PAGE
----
Editorial

Texas Disaster Relief Shows States’ Interdependence

September 2, 2017

By Arturo Castañares / Publisher and CEO

This week’s flooding in Texas devastated cities and displaced tens of thousands of people after Hurricane Harvey dumped over 60 inches of rain in just a few days.

Lives will be changed forever, some in smaller ways than others who have lost all their belongings and, more importantly, their homes.
As the recovery begins, resources from insurance companies, charities, cities, and the state will help rebuild lives in Texas back to as good, or even better, than before.

But, a large part of the recovery will be funded by the federal government and its agencies, including FEMA, the Coast Guard, and even the Department of Homeland Security.

This week, President Trump and congressional leaders pledged to approve federal recovery funding that could top the $60 billion approved by Congress after Hurricane Katrina devastated Louisiana in 2005.

Federal support for states has become an integral part of the recovery of large disasters, including floods, earthquakes, fires, and, most notably, after the September 11 attacks in New York City.

Texas, however, has not always been quick to accept assistance from the federal government, especially when it comes to social programs like health care and education.

Texans have a long and proud history of rugged independence, stemming from its time as the only state to have ever been an independent nation before joining the United States.

The Republic of Texas existed as a sovereign country from 1836 to 1846, after the Mexican State of Tejas declared its independence from Mexico. For ten years, the small nation fought several small wars with Mexico over its disputed border. With its own president, vice-president, and congress, Texas even issued its own currency.

When Texas was annexed into the US as the 26th state, the new territory maintained its spirit of independence and adopted its Republic flag as its new state flag.

Over the years, Texas has started calls for secession from the United States when it’s been confronted with issues that rubbed against its traditional values, from immigration to education, to name a few.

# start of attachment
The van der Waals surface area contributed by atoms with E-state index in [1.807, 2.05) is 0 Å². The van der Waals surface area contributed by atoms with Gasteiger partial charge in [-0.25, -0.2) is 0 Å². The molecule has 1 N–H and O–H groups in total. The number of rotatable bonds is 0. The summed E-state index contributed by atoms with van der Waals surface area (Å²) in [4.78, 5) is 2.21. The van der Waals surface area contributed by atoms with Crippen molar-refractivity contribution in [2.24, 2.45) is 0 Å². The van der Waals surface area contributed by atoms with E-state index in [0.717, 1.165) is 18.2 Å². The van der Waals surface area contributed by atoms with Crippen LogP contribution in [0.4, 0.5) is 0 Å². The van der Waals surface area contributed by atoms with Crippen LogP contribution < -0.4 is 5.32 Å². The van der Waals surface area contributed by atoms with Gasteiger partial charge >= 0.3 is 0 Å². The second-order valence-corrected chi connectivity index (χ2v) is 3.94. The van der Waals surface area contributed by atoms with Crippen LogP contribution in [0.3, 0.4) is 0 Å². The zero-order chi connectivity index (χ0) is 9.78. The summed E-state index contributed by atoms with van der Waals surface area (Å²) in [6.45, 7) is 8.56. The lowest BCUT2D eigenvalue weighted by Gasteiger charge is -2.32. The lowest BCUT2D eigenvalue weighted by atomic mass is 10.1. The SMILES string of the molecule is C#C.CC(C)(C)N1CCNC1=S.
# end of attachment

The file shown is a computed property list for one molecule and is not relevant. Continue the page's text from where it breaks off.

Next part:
Today, there’s an organization called the Texas Nationalist Movement that works to promote the idea of an independent Texas once again.

Based on the platform that Texas should maintain its unique culture, customs, and economy, the movement claims that the “interests of Texas supersede the interests of all other nations and states.”

Sure, each state thinks it’s the best place in the country to live, but Texas takes that pride to a whole new level.

What the movement ignores is that the interconnections and strengths of our entire nation help promote a more diverse economy, strong national defense, and huge financial support in times of regional need, like this week’s floods.

In reviewing the federal taxes paid by each state on a year-by-year basis, not all states receive the same percentage of federal dollars. On average, some states pay more in taxes than they receive in federal funds, and some pay less.

California, for example, only receives back about 90 cents per dollar of federal taxes sent to Washington. North Carolina, on the other hand, receives nearly $8 for each dollar paid.

Texas, for all of its threats to leave the Union, receives nearly 1.5 times more in federal funding than its residents pay in federal taxes.

A net gain in federal funds allows states to spend more of its own money on local programs, and also allows states to maintain lower state tax rates.
Federal dollars come in the form of military spending, highway construction, and even programs for food stamps and other subsidies.

In times of disasters, then, when the federal government steps in to help, its actually tax dollars from other states that are focused on affected areas, helping spread the financial burden across the country.

When federal funds were requested in response to Superstorm Sandy in New Jersey in 2013, a dozen Texas Congress members and both US Senators, including Ted Cruz, opposed the $51 billion aid package.

Now, it’s Texas asking for federal help from its brothers and sisters in other states. When lives are at stake, the specter of going it alone may seem much more daunting.

We are the United States of America, a union of separate, but coexisting populations of 50 diverse states. It’s that combination of strengths that make us stronger as a nation.

Let’s all pitch in to help our Texan brethren in the same way we would hope they would be there for us in a time of need in California.
Our thoughts and prayers are with all those in Texas that need a lift in spirits, fortunes, and blessings.

God bless America.

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